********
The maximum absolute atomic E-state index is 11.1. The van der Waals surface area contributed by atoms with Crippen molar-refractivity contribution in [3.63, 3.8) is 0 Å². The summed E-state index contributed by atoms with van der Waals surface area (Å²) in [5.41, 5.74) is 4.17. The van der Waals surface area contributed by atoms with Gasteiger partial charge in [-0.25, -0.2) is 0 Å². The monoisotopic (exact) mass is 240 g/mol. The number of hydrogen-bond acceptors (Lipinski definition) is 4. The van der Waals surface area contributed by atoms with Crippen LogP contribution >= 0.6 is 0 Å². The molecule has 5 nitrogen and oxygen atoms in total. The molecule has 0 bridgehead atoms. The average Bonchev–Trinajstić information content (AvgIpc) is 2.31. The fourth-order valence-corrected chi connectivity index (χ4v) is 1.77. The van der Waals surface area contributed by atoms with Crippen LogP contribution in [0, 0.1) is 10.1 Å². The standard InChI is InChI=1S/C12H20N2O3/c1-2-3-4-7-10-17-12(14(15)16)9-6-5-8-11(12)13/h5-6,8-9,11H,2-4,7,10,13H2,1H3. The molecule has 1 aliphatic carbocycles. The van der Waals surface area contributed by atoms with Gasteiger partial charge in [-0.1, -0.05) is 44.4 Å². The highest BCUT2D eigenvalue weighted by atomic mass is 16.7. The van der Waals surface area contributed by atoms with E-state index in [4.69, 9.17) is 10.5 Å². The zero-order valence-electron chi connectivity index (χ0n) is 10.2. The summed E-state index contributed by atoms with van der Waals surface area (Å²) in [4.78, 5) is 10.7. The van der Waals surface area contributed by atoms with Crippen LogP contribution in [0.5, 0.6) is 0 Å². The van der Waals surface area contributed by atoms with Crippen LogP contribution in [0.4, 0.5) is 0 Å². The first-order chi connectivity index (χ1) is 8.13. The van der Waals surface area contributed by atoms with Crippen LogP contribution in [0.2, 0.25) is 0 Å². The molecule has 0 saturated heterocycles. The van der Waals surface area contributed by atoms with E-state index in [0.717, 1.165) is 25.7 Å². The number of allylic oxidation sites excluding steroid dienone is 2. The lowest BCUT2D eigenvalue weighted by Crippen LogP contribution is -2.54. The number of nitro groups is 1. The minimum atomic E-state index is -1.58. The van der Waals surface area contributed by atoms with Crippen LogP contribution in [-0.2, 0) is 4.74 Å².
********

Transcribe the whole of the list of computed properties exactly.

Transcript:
The maximum absolute atomic E-state index is 11.1. The van der Waals surface area contributed by atoms with Crippen molar-refractivity contribution in [3.63, 3.8) is 0 Å². The summed E-state index contributed by atoms with van der Waals surface area (Å²) in [5.41, 5.74) is 4.17. The van der Waals surface area contributed by atoms with Gasteiger partial charge in [-0.25, -0.2) is 0 Å². The monoisotopic (exact) mass is 240 g/mol. The number of hydrogen-bond acceptors (Lipinski definition) is 4. The van der Waals surface area contributed by atoms with Crippen LogP contribution >= 0.6 is 0 Å². The molecule has 5 nitrogen and oxygen atoms in total. The molecule has 0 bridgehead atoms. The average Bonchev–Trinajstić information content (AvgIpc) is 2.31. The fourth-order valence-corrected chi connectivity index (χ4v) is 1.77. The van der Waals surface area contributed by atoms with Crippen LogP contribution in [0, 0.1) is 10.1 Å². The standard InChI is InChI=1S/C12H20N2O3/c1-2-3-4-7-10-17-12(14(15)16)9-6-5-8-11(12)13/h5-6,8-9,11H,2-4,7,10,13H2,1H3. The molecule has 1 aliphatic carbocycles. The van der Waals surface area contributed by atoms with Gasteiger partial charge in [-0.1, -0.05) is 44.4 Å². The highest BCUT2D eigenvalue weighted by atomic mass is 16.7. The van der Waals surface area contributed by atoms with E-state index in [4.69, 9.17) is 10.5 Å². The zero-order valence-electron chi connectivity index (χ0n) is 10.2. The summed E-state index contributed by atoms with van der Waals surface area (Å²) in [4.78, 5) is 10.7. The van der Waals surface area contributed by atoms with Crippen LogP contribution in [0.5, 0.6) is 0 Å². The van der Waals surface area contributed by atoms with Crippen LogP contribution in [0.4, 0.5) is 0 Å². The first-order chi connectivity index (χ1) is 8.13. The van der Waals surface area contributed by atoms with Crippen LogP contribution in [0.2, 0.25) is 0 Å². The molecule has 0 saturated heterocycles. The van der Waals surface area contributed by atoms with E-state index in [0.717, 1.165) is 25.7 Å². The number of allylic oxidation sites excluding steroid dienone is 2. The lowest BCUT2D eigenvalue weighted by Crippen LogP contribution is -2.54. The number of nitro groups is 1. The minimum atomic E-state index is -1.58. The van der Waals surface area contributed by atoms with Crippen LogP contribution in [-0.2, 0) is 4.74 Å².